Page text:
Will Ray Rice Get A Second Chance?

Don Banks of Sports Illustrated recently managed to contact 12 league sources–including high-level executives, coaches, agents, etc.–and asked them the following: did they anticipate any team signing Ray Rice either before training camp or during the preseason, and if so, which team or teams seemed to be the most likely candidates to pursue Rice at some point?

The former second-round pick out of Rutgers was one of the more dynamic playmakers in the league in the early stages of his career, piling up over 2,000 yards from scrimmage in 2009 and 2011 and scoring 43 total touchdowns in a Ravens uniform. Outside of his rookie campaign, in which he was the third option in a three-man backfield, he never caught fewer than 58 passes in a season, and he holds a career 4.3 yards per carry average.

But then 2013 happened. The Ravens, fresh off a Super Bowl championship, sputtered miserably on offense, and Rice struggled to the worst statistical season of his career, amassing just 660 yards on 214 carries (3.1 YPC) and reaching the endzone only four times. Less than two months after the season ended, Rice was arrested for the now infamous assault of his then-fiancee (now wife), Janay Palmer.

If Rice’s 2013 season had gone as well as his 2009-2012 efforts, he might already have a job by now. In response to Banks’ queries, one front office executive said Rice will probably not get another chance in the league, as he was “declining” and plays a “replaceable position.” But if Rice played at a Pro Bowl level in 2013, it would be difficult to say he was declining, and a number of other sources apparently believe that there are teams that would be willing to treat 2013 as one bad year, and not as a sign of things to come.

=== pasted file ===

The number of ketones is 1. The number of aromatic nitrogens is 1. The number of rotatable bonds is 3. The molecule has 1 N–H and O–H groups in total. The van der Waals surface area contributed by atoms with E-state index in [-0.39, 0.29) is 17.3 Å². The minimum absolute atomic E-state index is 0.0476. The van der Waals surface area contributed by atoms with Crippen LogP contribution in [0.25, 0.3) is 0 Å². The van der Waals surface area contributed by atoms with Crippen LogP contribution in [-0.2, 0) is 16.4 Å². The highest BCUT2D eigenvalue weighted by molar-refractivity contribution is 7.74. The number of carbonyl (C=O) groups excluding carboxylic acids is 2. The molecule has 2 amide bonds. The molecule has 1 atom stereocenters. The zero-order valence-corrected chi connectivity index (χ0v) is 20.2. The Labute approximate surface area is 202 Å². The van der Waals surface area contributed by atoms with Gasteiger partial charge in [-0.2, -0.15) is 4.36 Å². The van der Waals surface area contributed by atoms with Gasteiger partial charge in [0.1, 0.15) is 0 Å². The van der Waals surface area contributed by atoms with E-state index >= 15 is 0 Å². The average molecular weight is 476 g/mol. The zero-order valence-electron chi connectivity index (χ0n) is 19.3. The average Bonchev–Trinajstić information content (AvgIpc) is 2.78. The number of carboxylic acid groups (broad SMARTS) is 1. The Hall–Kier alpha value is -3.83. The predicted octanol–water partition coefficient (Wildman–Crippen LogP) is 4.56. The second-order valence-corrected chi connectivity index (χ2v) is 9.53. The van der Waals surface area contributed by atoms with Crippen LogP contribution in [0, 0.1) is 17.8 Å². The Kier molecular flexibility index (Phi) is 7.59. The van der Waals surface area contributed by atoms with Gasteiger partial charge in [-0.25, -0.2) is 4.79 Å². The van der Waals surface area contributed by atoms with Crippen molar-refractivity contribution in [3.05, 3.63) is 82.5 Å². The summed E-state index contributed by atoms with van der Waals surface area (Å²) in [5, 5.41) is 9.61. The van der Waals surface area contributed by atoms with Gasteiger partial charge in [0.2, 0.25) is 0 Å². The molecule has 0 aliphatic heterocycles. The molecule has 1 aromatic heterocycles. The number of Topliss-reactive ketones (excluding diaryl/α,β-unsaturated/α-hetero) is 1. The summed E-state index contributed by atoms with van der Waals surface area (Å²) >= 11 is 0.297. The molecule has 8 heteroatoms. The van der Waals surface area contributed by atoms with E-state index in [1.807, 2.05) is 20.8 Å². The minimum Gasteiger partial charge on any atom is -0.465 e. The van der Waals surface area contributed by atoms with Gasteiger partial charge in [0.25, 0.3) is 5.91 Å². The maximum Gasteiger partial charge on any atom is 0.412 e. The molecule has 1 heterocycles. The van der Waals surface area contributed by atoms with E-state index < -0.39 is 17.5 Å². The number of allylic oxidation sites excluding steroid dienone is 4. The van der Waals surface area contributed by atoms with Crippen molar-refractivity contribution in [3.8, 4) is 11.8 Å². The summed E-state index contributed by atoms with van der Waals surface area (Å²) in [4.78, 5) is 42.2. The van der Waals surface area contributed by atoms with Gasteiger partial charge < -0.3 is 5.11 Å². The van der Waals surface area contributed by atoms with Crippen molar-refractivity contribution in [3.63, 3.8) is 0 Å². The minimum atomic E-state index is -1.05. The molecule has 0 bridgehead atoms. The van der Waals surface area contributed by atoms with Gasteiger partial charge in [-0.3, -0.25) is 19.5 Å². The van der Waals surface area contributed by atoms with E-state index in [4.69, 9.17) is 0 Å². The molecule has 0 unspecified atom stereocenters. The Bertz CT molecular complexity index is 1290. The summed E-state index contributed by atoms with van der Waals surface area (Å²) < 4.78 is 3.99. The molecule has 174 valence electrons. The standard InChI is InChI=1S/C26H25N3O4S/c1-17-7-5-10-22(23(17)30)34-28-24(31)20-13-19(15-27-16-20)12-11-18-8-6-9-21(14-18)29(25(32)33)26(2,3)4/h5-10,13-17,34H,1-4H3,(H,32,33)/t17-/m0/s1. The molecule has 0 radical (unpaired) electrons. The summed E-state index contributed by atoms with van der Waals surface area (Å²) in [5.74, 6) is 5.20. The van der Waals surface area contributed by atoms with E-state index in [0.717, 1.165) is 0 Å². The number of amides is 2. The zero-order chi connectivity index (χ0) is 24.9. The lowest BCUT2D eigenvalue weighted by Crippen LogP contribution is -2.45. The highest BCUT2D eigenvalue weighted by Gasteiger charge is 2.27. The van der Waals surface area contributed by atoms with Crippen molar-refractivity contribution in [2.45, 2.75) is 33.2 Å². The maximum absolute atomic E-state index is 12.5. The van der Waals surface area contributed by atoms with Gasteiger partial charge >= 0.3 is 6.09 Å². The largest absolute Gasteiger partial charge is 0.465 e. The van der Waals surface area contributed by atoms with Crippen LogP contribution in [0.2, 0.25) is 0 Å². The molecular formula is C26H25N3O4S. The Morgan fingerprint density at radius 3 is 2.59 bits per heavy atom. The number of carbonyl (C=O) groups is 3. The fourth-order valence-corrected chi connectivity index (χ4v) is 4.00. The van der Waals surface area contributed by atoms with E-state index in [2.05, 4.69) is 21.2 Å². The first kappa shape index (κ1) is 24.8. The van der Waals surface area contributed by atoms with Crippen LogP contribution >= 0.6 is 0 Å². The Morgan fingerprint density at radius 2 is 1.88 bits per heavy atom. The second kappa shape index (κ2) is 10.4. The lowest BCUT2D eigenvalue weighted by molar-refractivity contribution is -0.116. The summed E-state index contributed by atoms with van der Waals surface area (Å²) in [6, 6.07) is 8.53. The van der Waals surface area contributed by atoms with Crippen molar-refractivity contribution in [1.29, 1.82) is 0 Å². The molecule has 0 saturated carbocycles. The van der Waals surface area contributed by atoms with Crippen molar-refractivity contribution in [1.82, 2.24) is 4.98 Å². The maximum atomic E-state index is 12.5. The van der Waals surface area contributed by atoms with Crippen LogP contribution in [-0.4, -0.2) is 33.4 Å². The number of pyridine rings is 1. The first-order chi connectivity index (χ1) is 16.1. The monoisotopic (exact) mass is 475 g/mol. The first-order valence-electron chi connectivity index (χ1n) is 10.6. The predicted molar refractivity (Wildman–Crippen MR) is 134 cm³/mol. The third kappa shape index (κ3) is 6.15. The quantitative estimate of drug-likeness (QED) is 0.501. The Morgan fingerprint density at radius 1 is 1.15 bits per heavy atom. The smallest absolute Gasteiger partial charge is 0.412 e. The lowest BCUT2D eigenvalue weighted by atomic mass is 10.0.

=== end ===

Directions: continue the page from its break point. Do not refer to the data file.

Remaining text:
Another high-level executive said, “I’m a little bit surprised that it has taken this long for someone to sign him. I think he deserves to play. From all accounts, he’s a great person who made a pretty egregious mistake. The reaction to what he did was exacerbated by the fact it was on video. But let’s face it, we’re a league in which [former Rams defensive lineman] Leonard Little killed somebody [while driving drunk in 1998], and [then-Browns receiver] Donte’ Stallworth killed somebody [while driving drunk in 2009]. And they kept playing.”

That executive pointed to the Bills as one team that might be interested in taking a flyer on Rice, who always enjoyed a strong relationship with new Buffalo head coach Rex Ryan, and a veteran agent sees the Chiefs as a viable landing spot, given Andy Reid‘s willingness to give Michael Vick a second chance in Philadelphia. The agent said, “Rice deserves a second chance. He’s still a young kid. And when NFL owners get in trouble, they don’t get kicked out of the league.”

The problem, of course, is that the league is now in a “new era” in terms of domestic violence issues, and Rice is not an elite talent like Adrian Peterson or Greg Hardy at this point in his career. He handled an immensely heavy workload at Rutgers and was arguably the most effective offensive weapon for the Ravens for five years, so there is a lot of wear on his 28-year-old legs. As a result, he is probably best suited as a change-of-pace back, someone who can provide a spark but not shoulder the burden of 200 or more carries. And, given the decreasing emphasis on the running game that the league is experiencing, it just might not be worth it for a team to take the type of public relations hit that a Rice signing would engender.

The consensus among those who answered Banks’ questions appears to be that Rice would not be a toxic influence and is probably deserving of another chance, given the isolated nature of his transgression and his status as an exemplary citizen prior to the assault. But his age and the position he plays works against him, and though a number of Banks’ sources are optimistic about Rice’s chances, it will take a perfect storm of need, fit, and even desperation for him to get his mulligan.

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